I think Sweden’s supporters make a very valid point when they say it is too soon to make judgment as to if they did the right thing or not. We need to wait until the virus has finally been vanquished and only then can one hope to possibly know what was right and what was wrong, but even that will involve a lot of subjective judgment and desperate attempts to quantify actual true deaths and actual true economic harm and then find some way to balance the two.

      That’s something I doubt there’ll ever be a consensus on!

      But I am saying there have been lots of articles that have been expressing negative surprise at Sweden’s decision.

  2. Some food for thought on “why are people getting more in unemployment than working”.

    A combination of rose colored glasses and politics makes common sense solutions impossible and that results in crazy results like paying people above the pay level of jobs in their area.

    A quick bit of background. This country has a rural support basis. Many people have this idealistic view of small towns and rural America — the mom and pa family farm, the Main Street from the Andy Griffin show, etc. This despite that most farm production these days are corporate run and most small town main streets died 10-30 years ago when a Walmart or Dollar General opened at the edge of town.

    We have numerous federal programs to support rural areas — Connect America Fund (provides subsidies to provide phone service in rural America), essential air service (support for low usage airports mostly in the middle of no where), and many, many more.

    I’ll leave it to the reader to say if the above is a good thing or not but current reality is the federal government doesn’t do stuff that appears to hurt rural areas. This despite two interesting facts. The economic engines of this country are metropolitan areas. Rural areas are generally low cost places to live.

    The US economy is consumer spending driven (~75% of the total from memory). So if you withdraw too much spending quickly, it becomes a death spiral (aka a great depression). So keeping enough spending flowing even during a downturn makes it possible return to real growth much quicker as the shock ends (or slows).

    So much of the economic damage from Covid-19 and the lock downs hit high cost states. Thus the need for a higher floor payment to ensure the economy didn’t go into a death spiral. Yes, I know many states were impacted by the economic center of our country NYC metro area was hit the hardest and will have the longest lock downs and restricted activities. (And just to justify the economic center statement: Only 10 states pay more to the federal government than they get back in federal government spending. Of the top 5, three are NYC metro. So yes, this area generates significant economic value and is critically important to the whole USA).

    So what common sense solutions might be possible:
    – The unemployment added payment ($600) could have been scaled for the cost of living (say by county or SMSA). Given all the spending on non-urban America this rare case of urban areas benefiting would have made perfect sense. Of course, the 80 Senators from the 40 states subsidized by the federal government every year and the subset of those that are rural would have been up in arms about “them getting more than us”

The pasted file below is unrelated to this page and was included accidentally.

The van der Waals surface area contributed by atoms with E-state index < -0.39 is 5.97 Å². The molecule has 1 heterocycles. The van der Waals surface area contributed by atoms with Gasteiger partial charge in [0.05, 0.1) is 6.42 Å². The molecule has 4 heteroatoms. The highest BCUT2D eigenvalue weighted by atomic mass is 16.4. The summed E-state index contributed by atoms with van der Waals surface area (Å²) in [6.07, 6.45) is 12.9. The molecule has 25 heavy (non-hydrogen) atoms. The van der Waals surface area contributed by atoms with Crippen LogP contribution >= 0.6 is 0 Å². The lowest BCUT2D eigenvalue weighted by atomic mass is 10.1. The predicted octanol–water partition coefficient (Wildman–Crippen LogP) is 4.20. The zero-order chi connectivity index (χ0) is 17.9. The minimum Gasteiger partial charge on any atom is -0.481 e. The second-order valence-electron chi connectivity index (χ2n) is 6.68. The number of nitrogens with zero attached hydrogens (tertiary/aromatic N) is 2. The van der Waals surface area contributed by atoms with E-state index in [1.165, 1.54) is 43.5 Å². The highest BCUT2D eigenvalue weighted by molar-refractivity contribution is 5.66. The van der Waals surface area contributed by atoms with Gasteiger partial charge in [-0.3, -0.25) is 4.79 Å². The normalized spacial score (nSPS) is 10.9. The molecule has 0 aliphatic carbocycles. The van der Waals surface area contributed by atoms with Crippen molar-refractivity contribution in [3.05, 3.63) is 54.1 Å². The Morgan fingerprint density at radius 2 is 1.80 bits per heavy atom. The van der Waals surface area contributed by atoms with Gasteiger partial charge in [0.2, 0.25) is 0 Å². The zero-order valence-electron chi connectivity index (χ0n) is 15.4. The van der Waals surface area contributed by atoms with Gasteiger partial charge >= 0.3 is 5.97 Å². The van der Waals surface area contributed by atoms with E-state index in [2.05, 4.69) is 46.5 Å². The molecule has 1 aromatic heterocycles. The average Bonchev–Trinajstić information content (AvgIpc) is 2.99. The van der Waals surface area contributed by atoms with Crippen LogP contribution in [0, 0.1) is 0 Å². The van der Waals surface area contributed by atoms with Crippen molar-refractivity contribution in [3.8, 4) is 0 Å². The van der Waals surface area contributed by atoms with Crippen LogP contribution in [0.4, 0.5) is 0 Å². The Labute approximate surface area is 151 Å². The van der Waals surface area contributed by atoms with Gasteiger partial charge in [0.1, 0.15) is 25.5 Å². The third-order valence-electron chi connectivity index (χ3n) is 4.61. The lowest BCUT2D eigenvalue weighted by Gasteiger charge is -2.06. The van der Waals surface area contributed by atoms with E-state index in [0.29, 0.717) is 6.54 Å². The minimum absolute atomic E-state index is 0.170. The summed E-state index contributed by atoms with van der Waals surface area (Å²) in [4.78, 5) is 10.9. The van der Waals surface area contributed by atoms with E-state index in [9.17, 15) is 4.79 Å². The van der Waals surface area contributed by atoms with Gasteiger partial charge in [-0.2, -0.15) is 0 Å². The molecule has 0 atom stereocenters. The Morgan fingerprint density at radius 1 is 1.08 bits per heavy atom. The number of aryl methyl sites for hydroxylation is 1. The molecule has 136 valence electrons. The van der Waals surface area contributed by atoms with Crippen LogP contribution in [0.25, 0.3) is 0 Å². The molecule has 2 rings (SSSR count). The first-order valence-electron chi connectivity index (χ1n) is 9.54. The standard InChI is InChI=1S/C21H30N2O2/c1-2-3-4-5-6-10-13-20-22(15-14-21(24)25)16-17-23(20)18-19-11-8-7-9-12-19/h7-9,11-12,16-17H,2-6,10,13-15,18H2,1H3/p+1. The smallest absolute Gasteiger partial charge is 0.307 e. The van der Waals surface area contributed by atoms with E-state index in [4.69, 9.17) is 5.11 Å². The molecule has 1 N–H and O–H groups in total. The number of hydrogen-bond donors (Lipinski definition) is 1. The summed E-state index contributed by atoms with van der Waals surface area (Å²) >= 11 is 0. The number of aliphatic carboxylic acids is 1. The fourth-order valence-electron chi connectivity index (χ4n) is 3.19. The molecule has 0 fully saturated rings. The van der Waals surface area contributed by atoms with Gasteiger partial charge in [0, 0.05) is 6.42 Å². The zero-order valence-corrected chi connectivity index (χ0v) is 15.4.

– Have a phased reduction in benefits when someone goes back to work. So instead of losing unemployment for taking a job, the benefits are reduced by a fraction of the pay at the new job. In normal times this makes some sense as working costs more than sitting at home (transportation, clothing, etc.). It makes more sense as the role of the extra money is to encourage consumer spending. Of course if the new job pays well enough the entire unemployment amount goes to zero.

    The latter one, in particular, has to be paired with rules like searching for work is mandatory and benefits are lost if the previous employment is offered and refused.

Leave a Reply

Scroll to Top
Scroll to Top

Free Weekly Emailed Newsletter

Usually weekly, since 2001, we publish a roundup of travel and travel related technology developments, and often a feature article too.

You’ll stay up to date with the latest and greatest (and cautioned about the worst) developments.  You’ll get information to help you choose and become a better informed traveler and consumer, how to best use new technologies, and at times, will learn of things that might entertain, amuse, annoy or even outrage you.

We’re very politically incorrect and love to point out the unrebutted hypocrisies and unfairnesses out there.

This is all entirely free (but you’re welcome to voluntarily contribute!), and should you wish to, easy to cancel.

We’re not about to spam you any which way and as you can see, we don’t ask for any information except your email address and how often you want to receive our newsletters.

Newsletter Signup - Welcome!

Thanks for choosing to receive our newsletters.  We hope you’ll enjoy them and become a long-term reader, and maybe on occasion, add comments and thoughts of your own to the newsletters and articles we publish.

We’ll send you a confirmation email some time in the next few days to confirm your email address, and when you reply to that, you’ll then be on the list.

All the very best for now, and welcome to the growing “Travel Insider family”.